“This is the third time in two weeks that Alex Stewart has had to publicly defend her identity as a Jewish woman on campus,” he said. “As we’ve said many times, our students just want to be students. They do our community proud.”

Before UMN Divest and Minnesota Hillel leaders spoke, Board of Regents Chair Janie Mayeron said the regents would not decide anything at Friday’s meeting.

“This meeting is to serve as a platform for the regents to listen and to learn. But no action will take place by us today,” she said. “Our role as a university is to educate, support, and create forums for constructive dialogue and mutual understanding. It is a very tall order in times where the divisions run so deep. We have much work ahead of us.” 

‘Appropriate balance’?

During an hour of public comment on Interim President Jeff Ettinger’s recommended operating budget for the 2025 fiscal year, most of the speakers who were granted time to speak discussed their desire to divest from companies doing business with or being located in Israel. However, at least one Jewish staff member of the University of Minnesota was not granted time when she requested it earlier this week. 

Laura Mogelson, who works in the school of education, was told by Brian Steeves, the executive director and corporate secretary of the Board of Regents, that because the UMN Divestment Coalition and Jewish student leaders both had slotted speaking spots later in the meeting, that “Chair Mayeron has concluded that the presentations by the UMN Divest Coalition and the Jewish student leaders will provide appropriate balance in the meeting, and therefore, your request to appear before the Board has been declined.”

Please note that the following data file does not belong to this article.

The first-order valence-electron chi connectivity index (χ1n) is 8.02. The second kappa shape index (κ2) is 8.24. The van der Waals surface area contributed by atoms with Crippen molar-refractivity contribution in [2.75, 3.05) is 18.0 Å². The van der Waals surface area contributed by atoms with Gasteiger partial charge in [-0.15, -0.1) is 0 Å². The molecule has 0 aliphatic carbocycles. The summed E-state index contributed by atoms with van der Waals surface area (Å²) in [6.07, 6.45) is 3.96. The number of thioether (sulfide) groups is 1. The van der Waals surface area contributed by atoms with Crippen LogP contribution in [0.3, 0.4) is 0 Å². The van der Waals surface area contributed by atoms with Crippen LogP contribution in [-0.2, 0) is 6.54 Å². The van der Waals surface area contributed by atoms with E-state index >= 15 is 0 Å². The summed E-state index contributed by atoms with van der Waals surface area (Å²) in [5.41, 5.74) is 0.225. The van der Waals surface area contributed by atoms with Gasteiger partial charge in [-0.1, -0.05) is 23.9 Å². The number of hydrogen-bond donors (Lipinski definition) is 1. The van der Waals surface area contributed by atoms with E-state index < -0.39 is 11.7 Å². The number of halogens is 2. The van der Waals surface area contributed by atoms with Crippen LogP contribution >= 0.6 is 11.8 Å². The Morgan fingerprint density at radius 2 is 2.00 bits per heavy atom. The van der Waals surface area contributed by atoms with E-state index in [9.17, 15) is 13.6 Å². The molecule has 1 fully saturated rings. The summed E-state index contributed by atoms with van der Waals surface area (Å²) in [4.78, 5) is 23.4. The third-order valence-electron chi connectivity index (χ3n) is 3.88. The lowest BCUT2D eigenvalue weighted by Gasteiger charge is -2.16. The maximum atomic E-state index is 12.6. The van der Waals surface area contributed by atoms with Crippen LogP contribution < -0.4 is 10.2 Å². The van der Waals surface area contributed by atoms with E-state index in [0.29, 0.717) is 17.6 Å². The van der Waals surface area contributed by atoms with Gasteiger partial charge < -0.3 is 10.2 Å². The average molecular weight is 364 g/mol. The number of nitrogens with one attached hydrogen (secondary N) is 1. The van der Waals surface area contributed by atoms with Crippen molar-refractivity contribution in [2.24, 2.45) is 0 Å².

Jake Ricker, the senior PR director for the University of Minnesota, said in an email that “those who spoke during the 8 a.m. hour [Friday] and signed up for one of those in-person speaking slots starting at 7:30 this morning, ostensibly to comment on the proposed budget.”

“This forum is hosted each year to take public comment about the proposed operating budget, but the Board cannot dictate what speakers say during public forums the Board provides,” Ricker said.

Ricker said that the Board of Regents received additional requests from other speakers but Mayeron granted time only to the two requests.

Mogelson, in the denial to her request to speak, was not told that she’d have the opportunity to sign up; Ricker said that those who spoke showed up early enough were not told that either, but that the opportunity was in an email sent out last week. He said social media posts from Students for a Democratic Society, part of the UMN Divest coalition, said to “pack the room” starting at 7:30

Roberts said there was no reason that the board allowed the public comment period to happen how it did.

“This is highly consistent with the way the administration has of giving those who break the rules what they want. It’s creating perverse incentive structures,” he said. “If the Board of Regents are allowing budget time to be an open forum and people can talk about whatever they want, now we know. The community will act accordingly.

Roberts was angry that Sima Shakhsari, a professor in the women’s and gender studies department at the university who has denied that Israeli women were raped by Hamas in the Oct. 7 attack, had as much time to speak during the comment period as Stewart and Maloney did.

“The university never ceases to find opportunities to screw this up. Are they not aware the community has ample evidence that following rules and being respectful gets you nowhere? They’re obviously afraid of pro-Hamas extortionists,” Roberts said. “They don’t speak for most people. They are just very, very loud. And they’re bullies. If don’t stand up to them, you just enbolden them. It’s long past time to stand up to them and say ‘you don’t get everything you want because you won’t get off the lawn.’”